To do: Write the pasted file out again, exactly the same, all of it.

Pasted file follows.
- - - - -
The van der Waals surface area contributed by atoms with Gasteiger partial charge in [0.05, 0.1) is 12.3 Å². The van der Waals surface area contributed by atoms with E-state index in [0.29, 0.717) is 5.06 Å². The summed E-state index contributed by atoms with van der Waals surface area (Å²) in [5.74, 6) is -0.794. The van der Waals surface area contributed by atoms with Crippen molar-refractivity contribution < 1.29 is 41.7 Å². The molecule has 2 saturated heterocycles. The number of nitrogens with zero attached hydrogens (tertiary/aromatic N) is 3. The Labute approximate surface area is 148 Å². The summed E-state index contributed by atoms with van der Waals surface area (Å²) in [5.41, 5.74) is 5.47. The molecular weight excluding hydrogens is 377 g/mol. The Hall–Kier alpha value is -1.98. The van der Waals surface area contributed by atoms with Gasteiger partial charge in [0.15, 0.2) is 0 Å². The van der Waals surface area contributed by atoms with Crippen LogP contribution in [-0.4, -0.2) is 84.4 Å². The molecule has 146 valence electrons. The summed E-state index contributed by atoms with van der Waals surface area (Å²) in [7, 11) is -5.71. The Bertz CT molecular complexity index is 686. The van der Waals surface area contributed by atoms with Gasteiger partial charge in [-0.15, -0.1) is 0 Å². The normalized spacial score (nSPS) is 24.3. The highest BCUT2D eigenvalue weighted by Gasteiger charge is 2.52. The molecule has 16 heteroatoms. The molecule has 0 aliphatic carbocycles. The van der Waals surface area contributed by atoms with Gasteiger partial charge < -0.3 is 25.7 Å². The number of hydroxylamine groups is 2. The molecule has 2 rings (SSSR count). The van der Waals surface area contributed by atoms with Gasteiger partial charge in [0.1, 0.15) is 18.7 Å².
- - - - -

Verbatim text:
The van der Waals surface area contributed by atoms with Gasteiger partial charge in [0.05, 0.1) is 12.3 Å². The van der Waals surface area contributed by atoms with E-state index in [0.29, 0.717) is 5.06 Å². The summed E-state index contributed by atoms with van der Waals surface area (Å²) in [5.74, 6) is -0.794. The van der Waals surface area contributed by atoms with Crippen molar-refractivity contribution < 1.29 is 41.7 Å². The molecule has 2 saturated heterocycles. The number of nitrogens with zero attached hydrogens (tertiary/aromatic N) is 3. The Labute approximate surface area is 148 Å². The summed E-state index contributed by atoms with van der Waals surface area (Å²) in [5.41, 5.74) is 5.47. The molecular weight excluding hydrogens is 377 g/mol. The Hall–Kier alpha value is -1.98. The van der Waals surface area contributed by atoms with Gasteiger partial charge in [0.15, 0.2) is 0 Å². The van der Waals surface area contributed by atoms with Crippen LogP contribution in [-0.4, -0.2) is 84.4 Å². The molecule has 146 valence electrons. The summed E-state index contributed by atoms with van der Waals surface area (Å²) in [7, 11) is -5.71. The Bertz CT molecular complexity index is 686. The van der Waals surface area contributed by atoms with Gasteiger partial charge in [-0.15, -0.1) is 0 Å². The normalized spacial score (nSPS) is 24.3. The highest BCUT2D eigenvalue weighted by Gasteiger charge is 2.52. The molecule has 16 heteroatoms. The molecule has 0 aliphatic carbocycles. The van der Waals surface area contributed by atoms with Gasteiger partial charge < -0.3 is 25.7 Å². The number of hydroxylamine groups is 2. The molecule has 2 rings (SSSR count). The van der Waals surface area contributed by atoms with Gasteiger partial charge in [0.1, 0.15) is 18.7 Å².